A hectic, hybrid world
We are in the midst of a global transition in which digital “screens” are no longer simply entertainment devices and distractions; rather, young people are currently living in a hybrid reality that links digital spaces to offline contexts. There is a heated debate being played out within academia and society at large about the impact of “screen time” on young people’s mental health and wellbeing. This discourse is amplified across public media outlets, with headlines that scream for bans or restrictions on screen time, lest it cause the current generation of youth to become increasingly violent, addicted, depressed, anxious, and even suicidal. It is clear that the current generation of young people is growing up in a digital ecosystem unprecedented in its ubiquity and complexity.
From XCAVO to Wisper
The past five years, our lab has endeavoured to dive into young adults' lived experiences around social media. Based on extensive research conducted by Nastasia Griffioen, we started XCAVO: a project meant to create a way for young people to reflect on their social media use and take back any relinquished agency if needed. In XCAVO, we gained many useful insights about the creation of new digital tools for young people, including the fine balance that needs to be struck between flow (and arguably lack of reflection) and reflection (and potentially being pulled out of an immersive experience).
Based on the lessons we have learned from XCAVO, we have formulated our next steps, and XCAVO is now reborn in a newly imagined approach to connection and reflection: Wisper. This GEMH Lab project will take on a new shape to fit better with our insights regarding young people’s preferences and needs around social media and flourishing. Wisper represents the new auditory nature of how we want to help young people reflect, not only on their social media use, but on any topic that is near and dear to their heart. Our focus groups have shown that young adults struggle to find moments of reflection and authentic sharing and connection with and to others. In Wisper—intentionally omitting the ‘h’ to call to mind the airy ephemerality of wisps to represent vocal exchanges—we are now aiming to create a safe and pleasant space for young people to connect with friends or strangers around conversational prompts, developing asynchronous back-and-forth understanding of the self and others. With this new direction established, we have been working towards setting up a prototype of the conversational space that we want to build out in Wisper.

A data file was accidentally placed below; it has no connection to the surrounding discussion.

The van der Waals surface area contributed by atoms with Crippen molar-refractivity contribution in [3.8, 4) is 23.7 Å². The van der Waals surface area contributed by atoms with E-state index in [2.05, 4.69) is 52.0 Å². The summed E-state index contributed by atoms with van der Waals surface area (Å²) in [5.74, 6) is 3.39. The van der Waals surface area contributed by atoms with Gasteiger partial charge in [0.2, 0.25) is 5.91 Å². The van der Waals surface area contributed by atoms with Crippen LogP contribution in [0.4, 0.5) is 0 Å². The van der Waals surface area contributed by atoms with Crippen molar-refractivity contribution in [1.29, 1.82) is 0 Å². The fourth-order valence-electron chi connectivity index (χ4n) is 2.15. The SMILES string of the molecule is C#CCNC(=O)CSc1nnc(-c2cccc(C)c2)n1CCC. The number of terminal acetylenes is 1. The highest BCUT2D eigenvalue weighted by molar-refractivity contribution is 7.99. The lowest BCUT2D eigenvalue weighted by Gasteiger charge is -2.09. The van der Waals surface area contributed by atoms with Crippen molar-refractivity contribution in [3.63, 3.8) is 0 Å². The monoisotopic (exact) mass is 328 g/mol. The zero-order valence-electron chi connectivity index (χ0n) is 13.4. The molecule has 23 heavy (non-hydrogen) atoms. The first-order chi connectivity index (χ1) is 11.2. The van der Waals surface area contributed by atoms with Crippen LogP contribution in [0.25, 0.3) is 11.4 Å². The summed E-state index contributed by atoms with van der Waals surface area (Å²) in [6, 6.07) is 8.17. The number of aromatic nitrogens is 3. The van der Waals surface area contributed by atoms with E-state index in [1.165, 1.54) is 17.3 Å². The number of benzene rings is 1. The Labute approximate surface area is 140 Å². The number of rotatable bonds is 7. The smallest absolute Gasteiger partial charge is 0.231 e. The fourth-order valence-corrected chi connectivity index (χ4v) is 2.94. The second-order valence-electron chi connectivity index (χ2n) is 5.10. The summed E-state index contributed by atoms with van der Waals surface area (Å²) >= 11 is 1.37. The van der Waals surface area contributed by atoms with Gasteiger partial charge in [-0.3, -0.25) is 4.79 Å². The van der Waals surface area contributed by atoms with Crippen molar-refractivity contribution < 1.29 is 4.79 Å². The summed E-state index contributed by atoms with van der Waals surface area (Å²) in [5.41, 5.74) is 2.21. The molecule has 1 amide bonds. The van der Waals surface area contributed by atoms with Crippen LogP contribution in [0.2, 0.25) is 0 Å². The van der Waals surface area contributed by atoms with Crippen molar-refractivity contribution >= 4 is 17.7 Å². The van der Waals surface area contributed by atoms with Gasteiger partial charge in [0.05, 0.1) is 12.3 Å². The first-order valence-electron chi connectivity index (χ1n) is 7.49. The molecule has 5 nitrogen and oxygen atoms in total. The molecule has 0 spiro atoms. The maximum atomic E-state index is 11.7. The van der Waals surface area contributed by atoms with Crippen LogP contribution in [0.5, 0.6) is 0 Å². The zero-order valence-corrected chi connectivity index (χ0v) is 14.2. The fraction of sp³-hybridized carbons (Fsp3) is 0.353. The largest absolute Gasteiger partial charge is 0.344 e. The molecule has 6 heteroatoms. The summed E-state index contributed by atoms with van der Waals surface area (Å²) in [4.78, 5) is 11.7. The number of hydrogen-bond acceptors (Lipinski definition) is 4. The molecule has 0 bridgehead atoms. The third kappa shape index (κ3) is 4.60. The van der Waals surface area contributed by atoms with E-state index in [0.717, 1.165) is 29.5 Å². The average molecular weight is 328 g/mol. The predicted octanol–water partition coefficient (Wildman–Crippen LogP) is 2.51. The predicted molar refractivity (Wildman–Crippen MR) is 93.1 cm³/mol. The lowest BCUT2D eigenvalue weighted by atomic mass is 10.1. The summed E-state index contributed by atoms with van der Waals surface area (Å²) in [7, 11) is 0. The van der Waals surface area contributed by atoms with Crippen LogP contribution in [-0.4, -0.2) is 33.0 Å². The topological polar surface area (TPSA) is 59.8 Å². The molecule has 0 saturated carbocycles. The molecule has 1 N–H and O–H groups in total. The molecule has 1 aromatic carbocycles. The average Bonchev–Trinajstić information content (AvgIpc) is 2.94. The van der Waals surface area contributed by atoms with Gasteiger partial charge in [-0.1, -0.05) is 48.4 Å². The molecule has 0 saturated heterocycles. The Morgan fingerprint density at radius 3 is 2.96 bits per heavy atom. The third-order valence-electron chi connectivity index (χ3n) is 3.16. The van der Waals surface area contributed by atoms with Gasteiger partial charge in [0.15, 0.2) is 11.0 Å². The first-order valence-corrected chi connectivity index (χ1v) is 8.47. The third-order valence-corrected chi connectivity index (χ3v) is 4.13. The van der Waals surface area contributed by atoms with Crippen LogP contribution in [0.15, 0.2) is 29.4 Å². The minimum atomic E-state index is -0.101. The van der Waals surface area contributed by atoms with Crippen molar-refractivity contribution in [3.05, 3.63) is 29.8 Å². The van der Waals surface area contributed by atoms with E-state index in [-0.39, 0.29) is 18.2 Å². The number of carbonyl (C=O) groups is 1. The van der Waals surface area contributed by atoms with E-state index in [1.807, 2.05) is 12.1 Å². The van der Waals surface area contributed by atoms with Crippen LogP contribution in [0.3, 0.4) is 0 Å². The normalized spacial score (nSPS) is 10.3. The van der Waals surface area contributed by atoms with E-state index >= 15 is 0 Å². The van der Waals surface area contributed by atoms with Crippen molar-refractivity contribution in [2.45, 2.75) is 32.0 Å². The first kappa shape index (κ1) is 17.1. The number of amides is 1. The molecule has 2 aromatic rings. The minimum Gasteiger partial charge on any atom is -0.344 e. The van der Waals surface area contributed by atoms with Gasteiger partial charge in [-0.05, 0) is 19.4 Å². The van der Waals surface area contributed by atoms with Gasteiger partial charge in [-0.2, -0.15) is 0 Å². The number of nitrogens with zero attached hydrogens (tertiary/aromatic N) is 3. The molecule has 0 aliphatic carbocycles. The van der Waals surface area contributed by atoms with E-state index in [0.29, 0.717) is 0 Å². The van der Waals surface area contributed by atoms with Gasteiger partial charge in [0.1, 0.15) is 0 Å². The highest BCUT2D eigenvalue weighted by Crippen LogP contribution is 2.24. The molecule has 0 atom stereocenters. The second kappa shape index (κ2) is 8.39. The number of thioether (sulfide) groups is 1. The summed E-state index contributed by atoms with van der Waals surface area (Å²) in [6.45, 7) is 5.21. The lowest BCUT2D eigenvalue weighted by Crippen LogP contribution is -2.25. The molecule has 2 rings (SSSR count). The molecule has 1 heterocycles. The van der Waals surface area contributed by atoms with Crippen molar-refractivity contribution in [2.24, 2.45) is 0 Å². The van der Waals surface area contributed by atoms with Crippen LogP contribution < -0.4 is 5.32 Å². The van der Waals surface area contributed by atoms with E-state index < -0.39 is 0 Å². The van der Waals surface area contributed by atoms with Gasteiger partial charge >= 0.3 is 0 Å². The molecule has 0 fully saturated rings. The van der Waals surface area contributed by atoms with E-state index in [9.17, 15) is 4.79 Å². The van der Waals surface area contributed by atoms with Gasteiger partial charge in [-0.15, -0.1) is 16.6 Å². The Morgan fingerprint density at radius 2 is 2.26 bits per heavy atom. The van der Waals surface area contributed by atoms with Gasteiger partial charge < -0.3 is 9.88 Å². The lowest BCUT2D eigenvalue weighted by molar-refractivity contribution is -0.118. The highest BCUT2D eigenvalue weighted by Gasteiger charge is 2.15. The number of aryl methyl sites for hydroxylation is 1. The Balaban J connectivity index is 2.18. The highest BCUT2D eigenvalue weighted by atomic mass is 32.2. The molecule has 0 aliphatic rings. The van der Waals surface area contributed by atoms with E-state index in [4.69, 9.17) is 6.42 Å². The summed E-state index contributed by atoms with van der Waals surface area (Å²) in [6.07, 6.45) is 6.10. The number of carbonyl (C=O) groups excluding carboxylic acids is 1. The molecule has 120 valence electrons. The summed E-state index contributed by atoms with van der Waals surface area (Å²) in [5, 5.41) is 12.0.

Active listening: A boon for both giver and receiver
One important element of Wisper will be stimulating young people to truly attend and understand each other through a process known as active listening. Active listening is a term used for a number of conversational features like paraphrasing and non-judgmental questioning with the potential of heightening connectedness, a sense of feeling heard, empathy and more. We will be exploring whether active listening carries beneficial effects for both the person who is actively being listened to, and the person who does the active listening.
Using these insights, Wisper will become a tool that will stimulate interactive reflection with other youth, enabling them to share their experiences in an authentic and playful way. Through the process of collaborative audio-journalling, Wisper will facilitate a return of the sense of agency and self-compassion around social media use, stimulate young people’s sense of identity, and promote overall wellbeing.
Our youth advisors
We are very grateful and excited to be joined on this project by four young people from different parts of the world, each with their own take on digital social connectedness. Danny, Gordon, Zita and Esin advise us and give feedback to ensure that Wisper is and remains of true authentic relevance for young people.
We are knee-deep in design, development, and iterative testing of Wisper. We look forward to sharing developments and being able to have people from all over the world participate in alfa-tests of our Wisper prototypes, so stay tuned for updates!